On a cold, rainy night the San Antonio Spurs, perhaps the least attractive good team in the National Basketball Association, defeated the Washington Bullets, an ugly duckling of a team if ever there was one, 110-99, before 5,583 people. David Halberstam, who spent a full season with the Portland Trail Blazers gathering material for his excellent book, "The Breaks of The Game," was one of them.

Halberstam is a fan of pro basketball, which he calls "the new American ballet," (Sure, Baryshnikov can jump -- but can he play D?) and a fan of pro basketball players, whom he calls "the best athletes in the world." But as the game ends, a fan notes: "Another troubled game in a troubled league."

The vital signs are all bad. Salaries are up. Attendance and television ratings are down. The college game -- more disciplined, seemingly more innocent, certainly more intense because of its shorter schedule -- seems to be a sounder television draw. And with the television audience predominantly white, clearly it is a whiter game. "Not just in the number of whites, but in the way it is played," Halberstam says. "More controlled. More set plays. No 24-second clock. Less speed. More kids diving for loose balls. A white audience responds to that."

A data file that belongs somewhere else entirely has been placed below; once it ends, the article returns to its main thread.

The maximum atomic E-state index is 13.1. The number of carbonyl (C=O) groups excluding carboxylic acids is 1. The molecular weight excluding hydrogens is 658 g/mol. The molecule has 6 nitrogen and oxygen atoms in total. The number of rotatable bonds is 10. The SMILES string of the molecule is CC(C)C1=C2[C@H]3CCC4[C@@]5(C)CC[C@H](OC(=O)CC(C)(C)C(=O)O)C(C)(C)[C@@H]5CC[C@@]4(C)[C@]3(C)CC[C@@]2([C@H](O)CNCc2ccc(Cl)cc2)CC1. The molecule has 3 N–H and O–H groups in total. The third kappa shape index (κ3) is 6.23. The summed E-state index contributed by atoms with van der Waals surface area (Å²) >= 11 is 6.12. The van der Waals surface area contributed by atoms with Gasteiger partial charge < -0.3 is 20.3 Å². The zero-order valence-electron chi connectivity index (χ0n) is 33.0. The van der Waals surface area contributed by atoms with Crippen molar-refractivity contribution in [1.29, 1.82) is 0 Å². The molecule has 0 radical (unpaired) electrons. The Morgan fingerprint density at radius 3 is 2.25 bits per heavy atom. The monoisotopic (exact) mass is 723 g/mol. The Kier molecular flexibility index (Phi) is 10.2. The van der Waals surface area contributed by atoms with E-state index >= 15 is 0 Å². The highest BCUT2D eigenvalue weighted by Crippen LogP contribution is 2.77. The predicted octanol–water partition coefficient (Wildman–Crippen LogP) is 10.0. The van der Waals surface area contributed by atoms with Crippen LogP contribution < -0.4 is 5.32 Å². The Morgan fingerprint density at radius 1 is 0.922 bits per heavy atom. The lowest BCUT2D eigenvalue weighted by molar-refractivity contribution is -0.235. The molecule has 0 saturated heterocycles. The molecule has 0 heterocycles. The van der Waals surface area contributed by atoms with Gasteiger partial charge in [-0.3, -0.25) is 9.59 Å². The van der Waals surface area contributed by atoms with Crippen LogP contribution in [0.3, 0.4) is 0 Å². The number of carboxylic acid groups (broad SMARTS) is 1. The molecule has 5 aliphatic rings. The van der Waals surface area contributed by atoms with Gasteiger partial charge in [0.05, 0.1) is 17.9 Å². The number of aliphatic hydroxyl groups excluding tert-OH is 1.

Once there was Wilt; now the NBA seems to be dying on the vine.

"The game is overexposed," Halberstam says. "There are too many teams, too many games and too many playoffs; there is more, but there is less. Too little continuity and too little identity. Owners are so contemptuous of their regular seasons that they allow teams with losing records into the playoffs. I have a secret suspicion there was a moment of true excitement 10 or 12 years ago with black players coming into the league and showing moves that hadn't been seen before. But I think fans have become jaded; it's not even a racist thing -- there are so many good athletes doing so many good things, you almost take it for granted."